# [XeTeX] Strange hyphenation with polyglossia in French

Roland Kuhn rk at rkuhn.info
Sun Oct 17 10:09:12 CEST 2010

On Oct 16, 2010, at 15:21 , Cyril Niklaus wrote:

> On 16 oct. 2010, at 19:44, enrico.gregorio at univr.it wrote:
>
>> It's quite subtle, I believe. There are no patterns containing U+2019 (RIGHT
>> SINGLE QUOTATION MARK), into which each apostrophe is changed by
>> tex-text.map; so the pattern "1informat" comes into play, creating a hyphenation
>> point in "l'information" just after the character U+2019.
>>
> […]
>> Indeed, also "l'alcool" gets hyphenated as "l’-al-cool", as there is the pattern "1alcool"
>> on line 126 of hyph-fr.tex
>> This is a problem which should be examined by the "hyphenation pattern team":
>> all patterns containing the apostrophe should be duplicated with U+2019 in its place.
>> It may show its effects also in Italian and all other languages where the apostrophe
>> gets a nonzero \lccode for hyphenation purposes.
> and
> On 16 oct. 2010, at 20:42, Mojca Miklavec wrote:
>> what you
>> observe is a "known problem that needs a nice idea to solve it" (or we
>> can simply create and load another bunch of patterns) and it's present
>> in both XeTeX and LuaTeX (only that it's mapped to quotation mark in
>> LuaTeX).
> […]
>> We would need to double all the hyphenation patterns to account for
>> that case (including both apostrophe and quotation marks). An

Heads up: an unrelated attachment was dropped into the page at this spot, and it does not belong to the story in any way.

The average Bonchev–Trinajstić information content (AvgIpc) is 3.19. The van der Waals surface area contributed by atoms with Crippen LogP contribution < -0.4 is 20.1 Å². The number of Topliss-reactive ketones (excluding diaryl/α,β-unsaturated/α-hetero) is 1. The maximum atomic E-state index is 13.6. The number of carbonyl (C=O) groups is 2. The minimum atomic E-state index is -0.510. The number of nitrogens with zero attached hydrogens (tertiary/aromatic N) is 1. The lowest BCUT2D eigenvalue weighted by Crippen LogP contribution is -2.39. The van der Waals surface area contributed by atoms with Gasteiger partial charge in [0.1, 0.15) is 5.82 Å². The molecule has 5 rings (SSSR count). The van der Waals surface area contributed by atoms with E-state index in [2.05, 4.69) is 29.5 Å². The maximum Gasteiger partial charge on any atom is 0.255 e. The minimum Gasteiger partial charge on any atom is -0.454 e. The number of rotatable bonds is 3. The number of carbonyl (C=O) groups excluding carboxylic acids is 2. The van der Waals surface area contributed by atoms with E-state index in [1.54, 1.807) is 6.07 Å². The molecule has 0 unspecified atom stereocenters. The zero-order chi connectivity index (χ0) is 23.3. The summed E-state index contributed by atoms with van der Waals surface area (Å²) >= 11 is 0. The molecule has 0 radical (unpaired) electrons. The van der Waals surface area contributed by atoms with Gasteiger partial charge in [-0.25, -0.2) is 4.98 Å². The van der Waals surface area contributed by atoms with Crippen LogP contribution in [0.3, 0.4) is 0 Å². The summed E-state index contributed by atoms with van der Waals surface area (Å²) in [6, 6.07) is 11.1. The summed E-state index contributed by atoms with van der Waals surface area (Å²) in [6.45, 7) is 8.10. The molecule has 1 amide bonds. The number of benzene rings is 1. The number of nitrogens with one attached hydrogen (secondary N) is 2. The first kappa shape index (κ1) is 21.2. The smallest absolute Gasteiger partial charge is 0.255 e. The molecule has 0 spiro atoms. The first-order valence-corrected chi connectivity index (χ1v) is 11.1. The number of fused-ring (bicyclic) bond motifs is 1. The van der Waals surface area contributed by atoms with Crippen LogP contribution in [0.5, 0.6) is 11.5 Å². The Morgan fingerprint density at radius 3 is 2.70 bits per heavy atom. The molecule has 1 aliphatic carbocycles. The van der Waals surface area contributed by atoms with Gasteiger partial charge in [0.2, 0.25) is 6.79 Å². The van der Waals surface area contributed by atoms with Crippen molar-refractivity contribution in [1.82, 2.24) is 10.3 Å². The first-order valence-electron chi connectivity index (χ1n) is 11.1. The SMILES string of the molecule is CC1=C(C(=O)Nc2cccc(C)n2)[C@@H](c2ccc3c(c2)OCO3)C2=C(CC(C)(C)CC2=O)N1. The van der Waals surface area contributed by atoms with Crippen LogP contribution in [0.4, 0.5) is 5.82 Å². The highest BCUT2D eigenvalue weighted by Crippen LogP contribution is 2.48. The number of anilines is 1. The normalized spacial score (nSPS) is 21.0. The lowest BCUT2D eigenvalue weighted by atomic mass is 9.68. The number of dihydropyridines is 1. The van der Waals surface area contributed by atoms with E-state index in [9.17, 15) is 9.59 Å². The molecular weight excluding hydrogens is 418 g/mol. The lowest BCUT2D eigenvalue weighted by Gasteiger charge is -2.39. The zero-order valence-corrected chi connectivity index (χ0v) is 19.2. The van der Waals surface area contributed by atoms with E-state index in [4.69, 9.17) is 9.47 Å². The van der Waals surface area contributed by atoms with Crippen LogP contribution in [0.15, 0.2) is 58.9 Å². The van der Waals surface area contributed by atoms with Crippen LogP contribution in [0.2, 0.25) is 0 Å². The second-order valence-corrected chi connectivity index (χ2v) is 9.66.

>> alternative would be to "explain to engine" that two characters
>> hyphenate in exactly the same way. The latter is possible, but we
>> never (managed to) implement it. It might be as simple as one line of
>> code though ...
>
> OK, so I understand the nature of the problem now, thanks to all of you.
> As much as I would like to find that one line of code, my coding skills are inexistent unfortunately, and I could never produce what the great minds on this list have made. If I somehow reach illumination and find a way to deal with this, I will of course let you know.
>
> On 16 oct. 2010, at 20:57, Jonathan Kew wrote:
>>
>> Would setting
>>
>> \lccode "2019 = "27
>>
>> be any help?
> I do have it in the document preamble, to no effect (with straight or curled apostrophes).
>
Well, setting \lccode"2019="0027 actually does fix this problem. Of course, this needs to be done after polyglossia has had its say (e.g. after \begin{document} or after your closest language changing command), because gloss-french.ldf resets it. So, I think patching gloss-french.ldf would be the minimal fix.

On the other hand, why not do it right? "0027 is some ASCII single-high-vertical-short-line which was used in the middle-ages of text input to mean apostrophe, single quotation mark, prime, etc. Now that we have gone way past the french revolution (pun intended), why not enter those characters as they deserve? I find myself not using tex-text.map anymore, since terminals and editors can properly display all those nice glyphs directly.

BTW: does anyone know a “terminal” which can use proportional fonts? That would be a nice compromise between Turing-complete language and intra-paragraph-WYSIWYG (I’m sorry to say that I’m basically married to vim).

> In the meantime, the "solution" I used was to change fonts…
>
That basically disables hyphenation for this word, like would \/.

Roland

--
Simplicity and elegance are unpopular because they require hard work and discipline to achieve and education to be appreciated.
-- Dijkstra